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God and the New Atheism

John on December 17, 2007 at 11:11 pm

Every once in a while you read something by someone and it’s almost as if they’ve looked into your head and stolen your own thoughts. That’s the feeling I get from this interview with John Haught. Here’s a sample:

You’re saying older atheists like Nietzsche and Camus had a more sophisticated critique of religion?

Yes. They wanted us to think out completely and thoroughly, and with unrelenting logic, what the world would look like if the transcendent is wiped away from the horizon. Nietzsche, Sartre and Camus would have cringed at “the new atheism” because they would see it as dropping God like Santa Claus, and going on with the same old values. The new atheists don’t want to think out the implications of a complete absence of deity. Nietzsche, as well as Sartre and Camus, all expressed it quite correctly. The implications should be nihilism.


But why can’t you have hope if you don’t believe in God?

You can have hope. But the question is, can you justify the hope? I don’t have any objection to the idea that atheists can be good and morally upright people. But we need a worldview that is capable of justifying the confidence that we place in our minds, in truth, in goodness, in beauty. I argue that an atheistic worldview is not capable of justifying that confidence. Some sort of theological framework can justify our trust in meaning, in goodness, in reason.


But Dawkins argues that a lot of claims made on behalf of God — about how God created the world and interacts with people — are ultimately questions about nature. Unless you say God has nothing to do with nature, those become scientific questions.

Well, I approach these issues by making a case for what I call “layered explanation.” For example, if a pot of tea is boiling on the stove, and someone asks you why it’s boiling, one answer is to say it’s boiling because H2O molecules are moving around excitedly, making a transition from the liquid state to the gaseous state. And that’s a very good answer. But you could also say it’s boiling because my wife turned the gas on. Or you could say it’s boiling because I want tea. Here you have three levels of explanation which are approaching phenomena from different points of view. This is how I see the relationship of theology to science. Of course I think theology is relevant to discussing the question, what is nature? What is the world? It would talk about it in terms of being a gift from the Creator, and having a promise built into it for the future. Science should not touch upon that level of understanding. But it doesn’t contradict what evolutionary biology and the other sciences are telling us about nature. They’re just different levels of understanding.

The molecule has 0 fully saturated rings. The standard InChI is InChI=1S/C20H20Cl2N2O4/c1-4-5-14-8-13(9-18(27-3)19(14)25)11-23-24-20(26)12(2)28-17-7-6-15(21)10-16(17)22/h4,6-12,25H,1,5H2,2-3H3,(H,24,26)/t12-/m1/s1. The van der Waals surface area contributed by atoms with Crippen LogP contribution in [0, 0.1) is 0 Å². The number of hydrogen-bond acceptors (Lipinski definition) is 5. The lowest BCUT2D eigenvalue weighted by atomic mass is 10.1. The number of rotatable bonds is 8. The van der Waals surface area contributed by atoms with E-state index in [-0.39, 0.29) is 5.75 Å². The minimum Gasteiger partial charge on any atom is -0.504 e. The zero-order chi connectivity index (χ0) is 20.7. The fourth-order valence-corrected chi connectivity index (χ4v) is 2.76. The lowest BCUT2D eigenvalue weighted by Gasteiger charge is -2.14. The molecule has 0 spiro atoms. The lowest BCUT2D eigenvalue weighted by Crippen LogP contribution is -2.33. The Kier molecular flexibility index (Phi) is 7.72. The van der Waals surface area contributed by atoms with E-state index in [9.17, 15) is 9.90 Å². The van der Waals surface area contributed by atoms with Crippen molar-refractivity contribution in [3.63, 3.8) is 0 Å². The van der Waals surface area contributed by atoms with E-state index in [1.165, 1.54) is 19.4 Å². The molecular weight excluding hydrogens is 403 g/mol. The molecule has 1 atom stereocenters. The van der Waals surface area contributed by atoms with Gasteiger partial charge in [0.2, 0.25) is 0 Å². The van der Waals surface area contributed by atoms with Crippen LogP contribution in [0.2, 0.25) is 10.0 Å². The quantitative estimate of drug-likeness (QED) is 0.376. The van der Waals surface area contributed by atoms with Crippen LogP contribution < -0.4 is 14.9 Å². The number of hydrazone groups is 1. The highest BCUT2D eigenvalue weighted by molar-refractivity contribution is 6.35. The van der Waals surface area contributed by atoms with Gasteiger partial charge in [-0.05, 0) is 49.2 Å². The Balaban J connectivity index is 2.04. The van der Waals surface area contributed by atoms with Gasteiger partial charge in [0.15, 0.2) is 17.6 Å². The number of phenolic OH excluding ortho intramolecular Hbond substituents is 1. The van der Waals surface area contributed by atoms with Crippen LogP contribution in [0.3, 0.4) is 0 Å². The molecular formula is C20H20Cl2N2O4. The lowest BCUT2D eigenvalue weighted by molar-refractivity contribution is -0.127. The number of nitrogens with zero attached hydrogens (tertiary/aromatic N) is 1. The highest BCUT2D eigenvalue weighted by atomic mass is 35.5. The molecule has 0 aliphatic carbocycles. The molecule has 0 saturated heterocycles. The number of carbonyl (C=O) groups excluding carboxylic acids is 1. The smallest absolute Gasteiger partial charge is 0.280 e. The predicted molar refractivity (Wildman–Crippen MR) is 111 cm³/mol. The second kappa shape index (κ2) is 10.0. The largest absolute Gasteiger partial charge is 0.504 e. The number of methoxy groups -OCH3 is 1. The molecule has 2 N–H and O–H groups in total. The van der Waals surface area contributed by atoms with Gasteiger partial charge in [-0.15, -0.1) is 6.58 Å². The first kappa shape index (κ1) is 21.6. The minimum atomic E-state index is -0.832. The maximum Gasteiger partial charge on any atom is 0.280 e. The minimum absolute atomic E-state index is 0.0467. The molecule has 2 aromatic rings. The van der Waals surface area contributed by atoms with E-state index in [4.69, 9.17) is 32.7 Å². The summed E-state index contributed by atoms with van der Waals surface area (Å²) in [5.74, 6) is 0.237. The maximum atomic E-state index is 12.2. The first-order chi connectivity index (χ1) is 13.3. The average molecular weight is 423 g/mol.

He’s laying out the old distinction between various causes, i.e.efficient cause, finals cause, etc. But he makes it more approachable using this analogy. He also brings us back to Aquinas’ central idea that faith and science must not contradict one another. On the contrary, everything science says about the world can be true and yet not a complete picture in the same way that Newtonian mechanics is true and yet not a complete picture.

I’ll be buying his book when it’s published at the end of this month.

[HT: HotAir for the article.]

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Category: Books, Religion & Faith |

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